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Woman gets life term in murder of co-worker

ROCKVILLE, Md. (AP) -- A woman convicted of killing her co-worker at an upscale yoga clothing shop in the Washington suburbs, then spinning an elaborate lie about being attacked by two masked men, was ordered Friday to spend the rest of her life behind bars.

A judge sentenced Brittany Norwood, 29, to life in prison without parole, rejecting defense pleas that she deserved an eventual shot at rehabilitation and freedom.

A jury in November convicted Norwood of first-degree murder for bludgeoning and stabbing Jayna Murray, 30, a co-worker at the Lululemon Athletica shop in Bethesda. Prosecutors said Norwood brutally attacked Murray with at least five weapons, including a knife and a hammer, during a fight March 11 after they closed the shop for the day. They said Norwood then doctored the scene to support her story that intruders had attacked and sexually assaulted them.

Murray was found the next morning in a pool of blood at the back of the store, with more than 330 distinct wounds. Norwood was found nearby, tied up, with superficial wounds on her hands and face.


Quick work promised on damaged bridge

AURORA, Ky. (AP) -- Kentucky's governor on Friday promised speedy work to begin replacing a bridge that partially collapsed when it was struck by a cargo ship hauling parts for a space rocket.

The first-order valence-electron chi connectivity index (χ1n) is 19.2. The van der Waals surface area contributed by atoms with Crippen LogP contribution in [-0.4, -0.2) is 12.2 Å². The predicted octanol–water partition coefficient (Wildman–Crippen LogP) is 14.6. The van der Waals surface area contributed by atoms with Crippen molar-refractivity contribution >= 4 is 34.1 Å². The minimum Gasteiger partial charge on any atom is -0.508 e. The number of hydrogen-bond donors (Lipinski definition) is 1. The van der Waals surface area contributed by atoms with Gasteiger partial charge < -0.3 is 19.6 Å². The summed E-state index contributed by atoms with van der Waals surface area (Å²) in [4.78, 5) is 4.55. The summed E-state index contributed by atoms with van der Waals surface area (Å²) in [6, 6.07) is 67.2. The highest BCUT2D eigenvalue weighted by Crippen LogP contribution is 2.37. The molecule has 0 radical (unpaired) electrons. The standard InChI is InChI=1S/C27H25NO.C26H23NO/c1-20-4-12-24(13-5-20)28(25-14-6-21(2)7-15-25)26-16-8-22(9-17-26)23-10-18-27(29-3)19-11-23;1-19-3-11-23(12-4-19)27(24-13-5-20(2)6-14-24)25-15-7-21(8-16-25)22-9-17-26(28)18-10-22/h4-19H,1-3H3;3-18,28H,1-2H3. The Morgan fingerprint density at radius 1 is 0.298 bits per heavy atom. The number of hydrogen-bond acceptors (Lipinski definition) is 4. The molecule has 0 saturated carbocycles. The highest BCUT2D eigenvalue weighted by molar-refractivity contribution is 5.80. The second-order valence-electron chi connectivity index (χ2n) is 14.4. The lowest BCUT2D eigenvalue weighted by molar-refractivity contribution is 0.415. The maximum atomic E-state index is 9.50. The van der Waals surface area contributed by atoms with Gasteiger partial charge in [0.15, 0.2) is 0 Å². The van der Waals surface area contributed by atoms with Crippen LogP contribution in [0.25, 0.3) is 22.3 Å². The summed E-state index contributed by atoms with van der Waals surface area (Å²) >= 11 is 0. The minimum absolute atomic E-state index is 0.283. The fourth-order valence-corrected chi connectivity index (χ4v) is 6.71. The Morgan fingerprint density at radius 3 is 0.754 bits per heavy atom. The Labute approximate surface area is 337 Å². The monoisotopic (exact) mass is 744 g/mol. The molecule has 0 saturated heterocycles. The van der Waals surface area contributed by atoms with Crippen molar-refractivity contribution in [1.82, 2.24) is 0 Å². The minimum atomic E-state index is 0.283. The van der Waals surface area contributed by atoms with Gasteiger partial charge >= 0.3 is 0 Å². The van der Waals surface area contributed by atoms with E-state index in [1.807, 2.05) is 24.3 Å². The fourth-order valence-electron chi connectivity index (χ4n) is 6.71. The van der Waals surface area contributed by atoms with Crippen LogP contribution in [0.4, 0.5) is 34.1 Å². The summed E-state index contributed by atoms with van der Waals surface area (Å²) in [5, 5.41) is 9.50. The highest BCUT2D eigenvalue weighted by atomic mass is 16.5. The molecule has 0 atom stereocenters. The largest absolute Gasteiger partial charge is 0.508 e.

Two spans of the Eggner Ferry Bridge were destroyed Thursday night by the Delta Mariner, which was too tall to pass beneath the structure. No injuries were reported on the bridge or in the boat, which was hauling rocket components from Decatur, Ala., to Cape Canaveral Air Force Station in Florida.

The ship was traveling upriver toward the Kentucky Lock and Dam when it hit the aging steel bridge, which was built in the 1930s and handles about 2,800 vehicles a day.

The cargo was not damaged.

Robert Parker was on the bridge Thursday night and said he had to slam on his brakes when he saw a section missing ahead of him.

"All of a sudden I see the road's gone and I hit the brakes," said Parker, who lives in Cadiz. "It got close."


Illegal fungicide found in imported juice

WASHINGTON (AP) -- The Food and Drug Administration said Friday it has detained several shipments of imported orange juice after finding traces of an illegal fungicide.

The government said the residue is still far below dangerous levels and said the juice is safe to drink.

The FDA said it has detained about 11 percent of orange juice imports since it started testing earlier this month.

All the shipments were from Brazil and Canada.

The fungicide is Carbendazim. It's not currently approved for oranges in the United States, but it's used to fight mold in other countries.

The FDA started testing after Coca-Cola-owned Minute Maid reported finding the chemical in its own juice and competing juices.